Psychologists will also tell us that, with the exception of hallucinations, all percepts are responses to
stimuli and that, to act as stimuli, target patterns must possess a character of their own.
The next thing we realize when we examine the relativist's tricks is that the responses to works of art
cannot be said to be arbitrary. Every time a given target meets a given percipient, the resulting
experience derives lawfully from the characteristicsof the target in its interactionwith the propertiesof
the perceiving mind. We can tell with some assurance, for example, why Mussolini liked futurism
whereas Hitler did not. With enough psychological insight we are able to understand and even to
predict what will happen when a mind of known qualities receives the equally known properties of a
piece of art. Given the variety of minds, this does lead to an infinite variety of responses, but the strict
lawfulness of all of them is a far cry from the nihilistic vision of the total arbitrarinessthat is supposed
to be the outcome. And, of course, once the irrationalityof the situation has to be given up, the doctrine
loses much of its attraction for its cynical defenders.
What we are left with is not the kind of chaos some unhappy people enjoy. It is ratheran aspect of the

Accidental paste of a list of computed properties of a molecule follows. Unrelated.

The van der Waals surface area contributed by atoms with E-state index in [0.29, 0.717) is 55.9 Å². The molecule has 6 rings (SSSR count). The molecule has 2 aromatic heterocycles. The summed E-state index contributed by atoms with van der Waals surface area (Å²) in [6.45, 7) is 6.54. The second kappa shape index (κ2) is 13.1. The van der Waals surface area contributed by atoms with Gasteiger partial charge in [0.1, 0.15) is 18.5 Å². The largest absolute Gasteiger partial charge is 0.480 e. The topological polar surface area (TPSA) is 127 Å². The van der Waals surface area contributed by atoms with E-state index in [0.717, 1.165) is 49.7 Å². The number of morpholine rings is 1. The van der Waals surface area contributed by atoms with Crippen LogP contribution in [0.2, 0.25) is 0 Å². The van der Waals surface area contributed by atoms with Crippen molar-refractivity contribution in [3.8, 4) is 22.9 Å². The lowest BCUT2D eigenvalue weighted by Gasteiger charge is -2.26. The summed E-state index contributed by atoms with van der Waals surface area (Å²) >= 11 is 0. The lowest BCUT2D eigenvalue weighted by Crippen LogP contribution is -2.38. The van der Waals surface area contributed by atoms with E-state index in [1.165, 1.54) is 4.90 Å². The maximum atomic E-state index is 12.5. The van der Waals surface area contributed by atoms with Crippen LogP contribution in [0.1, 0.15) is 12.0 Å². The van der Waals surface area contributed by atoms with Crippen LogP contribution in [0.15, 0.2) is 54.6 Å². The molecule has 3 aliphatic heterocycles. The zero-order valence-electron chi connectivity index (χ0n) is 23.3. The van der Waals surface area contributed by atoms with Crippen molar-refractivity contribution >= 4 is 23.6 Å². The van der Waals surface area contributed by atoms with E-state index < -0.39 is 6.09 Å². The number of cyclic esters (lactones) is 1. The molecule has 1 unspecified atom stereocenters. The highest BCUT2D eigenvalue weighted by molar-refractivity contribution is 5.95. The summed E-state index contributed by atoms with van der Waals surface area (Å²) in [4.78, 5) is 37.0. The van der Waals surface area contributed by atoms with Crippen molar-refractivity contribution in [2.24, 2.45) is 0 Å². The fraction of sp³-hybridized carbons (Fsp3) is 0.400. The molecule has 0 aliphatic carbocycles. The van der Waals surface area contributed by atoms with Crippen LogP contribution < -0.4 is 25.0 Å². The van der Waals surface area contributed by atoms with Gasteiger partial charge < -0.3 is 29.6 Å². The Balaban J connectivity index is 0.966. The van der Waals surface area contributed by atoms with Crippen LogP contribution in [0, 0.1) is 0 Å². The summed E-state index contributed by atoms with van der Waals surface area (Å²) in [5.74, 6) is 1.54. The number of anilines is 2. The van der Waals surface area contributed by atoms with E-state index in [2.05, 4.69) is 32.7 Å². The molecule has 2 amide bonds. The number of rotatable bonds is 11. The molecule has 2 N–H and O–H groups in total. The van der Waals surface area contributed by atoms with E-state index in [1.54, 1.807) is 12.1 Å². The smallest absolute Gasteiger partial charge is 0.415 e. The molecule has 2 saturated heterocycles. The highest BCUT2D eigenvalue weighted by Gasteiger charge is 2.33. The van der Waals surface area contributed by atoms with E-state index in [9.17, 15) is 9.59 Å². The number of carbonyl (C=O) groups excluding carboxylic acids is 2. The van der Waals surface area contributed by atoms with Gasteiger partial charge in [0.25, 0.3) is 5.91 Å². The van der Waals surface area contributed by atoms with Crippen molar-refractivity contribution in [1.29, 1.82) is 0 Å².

world in which we are lucky enough to live-a world in which a colorful variety of infinite appearances
is held together by laws that allow us to envisage the underlyingorder and to find our way. Nor does the
variety of responses mean that they are all equally valid. In practice we all operate on the assumption
that what we call good or bad, beautiful or ugly, is objectively so; and even the theorizer who holds
forth on the relativism of all values gives in tacitly when it comes to a painting he acquiresfor his living
room or the woman he loves.
What justifies this violation of the relativist's own standards?To speak of values such as good and
bad or beautiful and ugly makes sense only when one answersthe question: Valuable for what?A good
painting is one that is good for satisfying certain needs; and those needs vary. But the needs cannot be
said to be all of the same level, if we accept the demand that they help to develop human nature to its
fullest and richest realization. Once we commit ourselves to this ideal and are aware of the virtues it
entails, we can indeed prove that in entirely objective terms a Picasso serves the demands more
effectively than a Norman Rockwell, a Beethoven quartet more than a pop concert. The values
promoted by the greater works are the obvious ones: intensity, depth, originality, essentiality, clarity,

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Editorial

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truthfulness, and so forth. This still leaves everybody free to prefer the equally objective values of
noncommittal shallowness, mindless stimulation, trivial sweetness, or violent confusion. I see no
objection to this, provided we can agree that the difference matters.
Rudolf Arnheim

InternationalCo-Editor

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RICHTER, 2nd Ed. P116. Oxfordl
University Press (I939).

Editorial